athletic trainer as having sustained a concussion according
tom Checklist (GSC) (Lovell & Collins, 1998), the Stan-
dardized Assessment of Concussion (SAC) (McCrea et al.,
2000), and the Balance Error Scoring System (BESS)
(Guskiewicz et al., 2001) on the sideline immediately fol-
lowing injury. Follow-up testing on these measures was
then conducted postgame0postpractice (2–3 hr after injury),
and again on postinjury days 1, 2, 3, 5, and 7. The brief
neuropsychological test battery (see Table 2) was adminis-
tered to assess neurocognitive functioning at baseline and
on days 2 and 7 postinjury. A day-90 assessment point was
also included in the original design, but significant attrition
for both injured and control participants did not allow appli-
cation of the standard regression-based methods employed
in this study for this assessment point. Assessments were
conducted by certified athletic trainers who were trained by
the researchers and required to watch a training video on
administration and scoring of all outcome measures used in
Main Outcome Measures
to assess postconcussive symptoms, cognitive functioning,
and postural stability is provided in Table 2. Several studies
on the effects of sport-related concussion have demon-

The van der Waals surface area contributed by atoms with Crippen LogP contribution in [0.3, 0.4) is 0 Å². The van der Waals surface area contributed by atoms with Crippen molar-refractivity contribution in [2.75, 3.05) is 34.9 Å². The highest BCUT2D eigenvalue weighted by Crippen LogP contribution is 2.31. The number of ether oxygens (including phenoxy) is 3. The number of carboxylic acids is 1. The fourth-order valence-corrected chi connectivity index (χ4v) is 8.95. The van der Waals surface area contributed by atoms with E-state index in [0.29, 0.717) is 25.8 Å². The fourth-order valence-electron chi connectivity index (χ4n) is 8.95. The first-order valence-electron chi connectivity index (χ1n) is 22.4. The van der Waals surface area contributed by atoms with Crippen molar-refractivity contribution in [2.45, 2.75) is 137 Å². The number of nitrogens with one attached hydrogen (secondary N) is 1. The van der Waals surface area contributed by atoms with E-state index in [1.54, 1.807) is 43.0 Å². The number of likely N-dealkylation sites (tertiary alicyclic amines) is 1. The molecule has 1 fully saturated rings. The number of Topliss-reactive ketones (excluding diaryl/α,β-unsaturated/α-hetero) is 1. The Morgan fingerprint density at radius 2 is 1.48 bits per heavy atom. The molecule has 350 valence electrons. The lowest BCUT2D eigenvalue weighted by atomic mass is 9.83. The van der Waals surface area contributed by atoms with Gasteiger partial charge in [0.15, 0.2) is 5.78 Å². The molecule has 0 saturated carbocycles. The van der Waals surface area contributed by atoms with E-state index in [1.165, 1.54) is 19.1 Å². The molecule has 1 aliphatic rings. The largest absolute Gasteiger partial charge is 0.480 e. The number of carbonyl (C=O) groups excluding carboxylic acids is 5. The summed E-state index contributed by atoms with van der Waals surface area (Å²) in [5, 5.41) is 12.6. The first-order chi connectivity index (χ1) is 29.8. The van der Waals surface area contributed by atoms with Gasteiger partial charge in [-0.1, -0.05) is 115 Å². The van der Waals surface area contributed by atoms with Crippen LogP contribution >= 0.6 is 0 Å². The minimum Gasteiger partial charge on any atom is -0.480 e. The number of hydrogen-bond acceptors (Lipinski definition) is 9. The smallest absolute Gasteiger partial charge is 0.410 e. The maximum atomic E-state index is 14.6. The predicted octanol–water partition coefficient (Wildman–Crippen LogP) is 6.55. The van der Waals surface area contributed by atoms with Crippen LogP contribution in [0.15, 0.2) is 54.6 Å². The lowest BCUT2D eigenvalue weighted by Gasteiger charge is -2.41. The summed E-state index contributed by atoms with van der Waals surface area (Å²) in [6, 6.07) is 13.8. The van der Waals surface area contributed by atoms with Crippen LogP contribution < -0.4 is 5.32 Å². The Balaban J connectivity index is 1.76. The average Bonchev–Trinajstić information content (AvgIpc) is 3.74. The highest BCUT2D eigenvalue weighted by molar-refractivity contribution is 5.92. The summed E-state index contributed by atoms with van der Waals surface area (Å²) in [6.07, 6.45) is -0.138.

2003), SAC (Barr & McCrea, 2001; McCrea, 2001), BESS
(Guskiewicz et al., 2001; Riemann et al., 1999; Riemann &
ical test battery (Collins et al., 1999) in correctly classifying
injured and noninjured participants after concussion.
There was limited missing data, with 93% of data cells
complete across all time points for all participants.To exam-
ine the potential effect of missing data on the results, we
compared the baseline scores for the missing and nonmiss-
ing participants at every time point for all outcomes. The
baseline scores did not differ between missing and nonmiss-
ing, suggesting that the data was missing at random (Diggle
et al., 1994). As part of our previous analysis (McCrea
et al., 2003), we also estimated the missing data using a
based on time, participants status (injured vs. control), and
Table 1. Concussion and control group characteristics
(n 5 94)
(n 5 56)
Academic year (collegiate)
Self-reported history of:
No. of previous concussions (past 7 years)